No Triple Crown? Have a Triple Pawns Chess Tactic

I was disappointed to learn today that “I’ll Have Another” won’t be competing for the Triple Crown this year.

From the AP:

I’ll Have Another’s bid for the first Triple Crown in 34 years ended stunningly Friday when the chestnut colt was retired on the eve of the Belmont Stakes with an injury to his left front tendon.

So in honor of I’ll Have Another, here is an interesting chess tactic from a game played on redhotpawn.com that featured triple pawns.

Triple Pawns Chess Tactic

Black to Move

Answer below.

This is interesting position featuring the dreaded “Tripled Pawns”, was played in the 2012 Red Hot Pawn Championship, and was featured in the blog post “Topolav + Endgame Ernie + QNP” by Geoff Chandler, which you can read here: http://www.redhotpawn.com/blog/blogread.php?blogpostid=99.
 

Tripled pawns are a pretty rare thing in chess. Unlike doubled pawns, which are sometimes beneficial, tripled pawns are almost always useless.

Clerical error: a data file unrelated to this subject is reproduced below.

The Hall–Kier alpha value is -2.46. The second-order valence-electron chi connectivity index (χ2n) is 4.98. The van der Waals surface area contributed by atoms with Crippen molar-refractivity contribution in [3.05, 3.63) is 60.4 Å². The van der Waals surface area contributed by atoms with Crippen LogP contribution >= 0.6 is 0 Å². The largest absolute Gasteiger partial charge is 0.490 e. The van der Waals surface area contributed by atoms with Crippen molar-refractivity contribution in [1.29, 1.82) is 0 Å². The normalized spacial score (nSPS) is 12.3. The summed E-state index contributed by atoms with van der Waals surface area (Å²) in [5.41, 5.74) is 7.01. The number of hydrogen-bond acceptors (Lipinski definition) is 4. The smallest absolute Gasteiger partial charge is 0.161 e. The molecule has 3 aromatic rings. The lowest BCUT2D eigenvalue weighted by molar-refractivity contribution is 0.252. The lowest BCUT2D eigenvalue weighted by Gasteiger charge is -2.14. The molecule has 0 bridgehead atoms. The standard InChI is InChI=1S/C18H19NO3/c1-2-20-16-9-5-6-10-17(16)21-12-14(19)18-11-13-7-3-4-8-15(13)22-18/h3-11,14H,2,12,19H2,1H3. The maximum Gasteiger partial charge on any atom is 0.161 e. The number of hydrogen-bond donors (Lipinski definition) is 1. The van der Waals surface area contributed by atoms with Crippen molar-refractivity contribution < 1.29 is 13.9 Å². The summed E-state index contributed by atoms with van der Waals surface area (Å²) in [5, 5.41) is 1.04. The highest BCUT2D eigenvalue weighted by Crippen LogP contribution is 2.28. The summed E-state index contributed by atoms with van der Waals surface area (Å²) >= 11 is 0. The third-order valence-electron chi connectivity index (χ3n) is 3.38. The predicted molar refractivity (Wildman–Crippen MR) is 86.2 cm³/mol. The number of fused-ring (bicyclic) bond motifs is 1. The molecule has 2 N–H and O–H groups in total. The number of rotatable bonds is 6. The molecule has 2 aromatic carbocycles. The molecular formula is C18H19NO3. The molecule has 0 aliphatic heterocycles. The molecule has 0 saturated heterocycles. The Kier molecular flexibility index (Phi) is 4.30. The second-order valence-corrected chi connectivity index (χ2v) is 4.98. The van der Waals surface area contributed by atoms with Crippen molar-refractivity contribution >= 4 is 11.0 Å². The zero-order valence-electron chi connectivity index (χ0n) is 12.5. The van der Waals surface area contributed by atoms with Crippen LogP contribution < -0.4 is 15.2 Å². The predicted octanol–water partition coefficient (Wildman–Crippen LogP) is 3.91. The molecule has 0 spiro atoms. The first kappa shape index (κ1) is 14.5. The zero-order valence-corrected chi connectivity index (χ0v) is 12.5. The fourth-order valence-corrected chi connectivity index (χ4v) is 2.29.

I remember one time I was playing my friend Shannon Fox, and I tripled his c pawns. After the game my friend Pete Short, who likes to be a trouble maker, sent an email picture of tripled pawns, with the headline “Shannon’s view from the C file” lol.

Tripled pawns can form a wall, and the king can get trapped on one side or another.

Here is the game it was from.

Answer:

Black sets up a mating net with 35…Rbe1 which cuts off the white king.  His own tripled g pawns are preventing his escape.  
 
White has a few spite checks like 36. Ne6+, but will eventually get mated with …Rhf1#

I sent this position out in one of my chess tactics e-mail newsletters, and Randy Reynolds wrote about the position:

It’s a nice little quiet move that sets the stage for the unstoppable mate threat.  I like it because the king looks like he’s trying to protect the tripled pawns, but then it turns out the structure he was trying to save ironically is his downfall.

If you like to solve chess positions like this, be sure to sign up for my chess tactics e-mail newsletters! They come out about 3 times a week with fun little chess problems like this to help build your tactical chess muscles!  They are totally free, and lots of fun!






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